In reply to an earlier post on Jul 22, 2007 8:40:01 AM PDT
Air cars exist says:
Lilian is right about JayY... I think he feels he has to defend a family business..he may change as he grows older...and Mr. Pinkerton-you can enjoy a good vegan diet big time-an absolutely wonderfully delicious meal after meal is possible.
In reply to an earlier post on Apr 28, 2008 6:29:24 AM PDT
M.K. Reiner says:
"This advocacy group, the Weston A. Price Foundation (WAPF), supports the consumption of foods very high in cholesterol, fat and animal protein. They represent a mission that has the effect of supporting the powerful agribusiness industry."
Dr. Campbell, could you not resort to telling outight lies about WAPF? They represent small farmers, not agribusiness, especially with their support of grass-fed meat, raw milk and organic produce. It's pretty sad and pathetic that you have to resort to such lame suppositions.
In reply to an earlier post on Aug 26, 2008 1:40:22 AM PDT
Just fire up your Google engines and punch in "The China Study" along with the names Chris Masterhon and Anthony Colpo each and pretty soon you'll find online critiques that tear asunder most of the claims made in Campbell's pathetic pro-vegan book.
Campbell lies about the WAPF and uses his credentials to lie to the lay public about findings from published research, his own and others', in order to further his vegan agenda and ultimately the animal rights cause (heck, even highly academically educated persons have fallen for his chicanery). How could you trust such an author? his own complaints about his book's detractors should be dismissed as lame attempts to divert attention from the detractors' revelations about the weaknesses of his book which has more holes in its pro-vegan presentation and narration than Swiss cheese. I thank Lillian M. Matthews and John P. Kennedy for the laughs they provide in their amusing comments. People who've done independent research in a quest to find out both sides of the story about this book and its author may very well have been keeling over in laughter reading the mere statement that this book stands on its own merit and the suggestion it will stand the test of time. As to their dimestore psychobabble...? Puhhhleaze!!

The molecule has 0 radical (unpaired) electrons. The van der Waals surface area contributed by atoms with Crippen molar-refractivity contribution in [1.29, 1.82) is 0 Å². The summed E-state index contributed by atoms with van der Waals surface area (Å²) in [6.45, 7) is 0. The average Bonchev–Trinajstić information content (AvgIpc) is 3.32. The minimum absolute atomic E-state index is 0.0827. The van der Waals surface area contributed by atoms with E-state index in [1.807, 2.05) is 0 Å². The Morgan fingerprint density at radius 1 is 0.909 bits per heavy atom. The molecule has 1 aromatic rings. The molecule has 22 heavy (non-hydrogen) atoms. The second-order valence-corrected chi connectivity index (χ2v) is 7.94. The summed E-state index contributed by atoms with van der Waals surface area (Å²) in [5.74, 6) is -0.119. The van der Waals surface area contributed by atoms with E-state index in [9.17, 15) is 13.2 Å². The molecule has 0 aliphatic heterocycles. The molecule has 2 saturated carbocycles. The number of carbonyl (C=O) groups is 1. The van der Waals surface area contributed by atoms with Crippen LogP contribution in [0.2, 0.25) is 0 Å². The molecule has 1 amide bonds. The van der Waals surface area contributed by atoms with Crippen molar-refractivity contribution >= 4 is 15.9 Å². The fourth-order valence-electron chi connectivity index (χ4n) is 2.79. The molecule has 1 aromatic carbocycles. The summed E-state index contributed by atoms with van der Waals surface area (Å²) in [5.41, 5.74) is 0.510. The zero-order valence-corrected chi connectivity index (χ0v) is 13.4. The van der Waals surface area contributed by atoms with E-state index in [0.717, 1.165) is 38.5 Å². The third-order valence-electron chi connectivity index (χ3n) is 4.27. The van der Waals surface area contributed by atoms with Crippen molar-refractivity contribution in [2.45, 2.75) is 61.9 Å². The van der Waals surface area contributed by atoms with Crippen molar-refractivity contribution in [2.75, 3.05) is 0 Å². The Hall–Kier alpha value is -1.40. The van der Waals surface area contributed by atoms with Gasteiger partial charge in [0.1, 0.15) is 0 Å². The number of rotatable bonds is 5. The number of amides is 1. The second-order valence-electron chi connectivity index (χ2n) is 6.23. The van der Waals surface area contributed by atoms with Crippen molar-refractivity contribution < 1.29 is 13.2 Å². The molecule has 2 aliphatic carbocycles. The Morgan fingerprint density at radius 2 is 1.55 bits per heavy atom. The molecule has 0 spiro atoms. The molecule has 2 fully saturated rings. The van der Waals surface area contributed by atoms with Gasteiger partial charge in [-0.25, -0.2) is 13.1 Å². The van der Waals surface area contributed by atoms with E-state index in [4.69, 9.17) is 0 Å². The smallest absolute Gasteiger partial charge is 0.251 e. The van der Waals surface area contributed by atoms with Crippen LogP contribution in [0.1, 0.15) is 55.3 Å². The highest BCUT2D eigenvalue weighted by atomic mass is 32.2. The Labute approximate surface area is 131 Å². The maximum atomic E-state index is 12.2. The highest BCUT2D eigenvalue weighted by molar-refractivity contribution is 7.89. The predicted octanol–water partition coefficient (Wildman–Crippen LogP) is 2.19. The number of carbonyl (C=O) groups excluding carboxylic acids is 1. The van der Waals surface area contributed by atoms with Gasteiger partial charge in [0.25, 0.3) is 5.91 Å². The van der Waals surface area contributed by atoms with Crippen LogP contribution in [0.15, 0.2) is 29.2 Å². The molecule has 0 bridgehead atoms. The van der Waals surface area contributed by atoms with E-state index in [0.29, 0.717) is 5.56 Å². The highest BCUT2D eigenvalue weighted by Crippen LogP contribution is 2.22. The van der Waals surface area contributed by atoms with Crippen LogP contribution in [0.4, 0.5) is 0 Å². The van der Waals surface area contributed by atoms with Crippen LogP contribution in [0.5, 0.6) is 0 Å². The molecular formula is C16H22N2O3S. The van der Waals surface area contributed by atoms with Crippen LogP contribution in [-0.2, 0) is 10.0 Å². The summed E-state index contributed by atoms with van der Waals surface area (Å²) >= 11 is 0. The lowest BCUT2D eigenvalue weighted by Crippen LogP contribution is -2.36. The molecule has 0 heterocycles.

Posted on Sep 30, 2008 5:05:54 PM PDT
Last edited by the author on Sep 30, 2008 5:47:36 PM PDT
I totally agree with R. Pinkerton's review. The China Study's recommendations (and Eat to Live by Joel Fuhrman, MD) may be the healthiest way to eat, but it does take some of the enjoyment out of food. It's such a scientific approach to eating. Taste and smell are two of the five senses. People don't normally get excited about eating broccoli or kale, but ice cream, sourdough bread, french fries, etc. are yummy. I get it that our culture has so overindulged in food heaven that we've made ourselves unhealthy, but there has to be some middle ground.
This kind of reminds me of people who practice calorie restriction and don't need to lose weight. Apparently they do it because they think it will extend their lives. But they eat like accountants, analyzing every calorie and nutrient. They're so focused on micromanaging their diet that they deny themselves pleasure and satiation. It's such an austere approach to eating.
Just to include my own bias, I've been vegetarian for 31+ years. I stopped eating animal corpse many, many years ago. I want to hear from someone who can balance the scientific approach of T Colin Campbell and Joel Fuhrman with the pleasure of eating found in many vegetarian/vegan cookbooks and restaurants.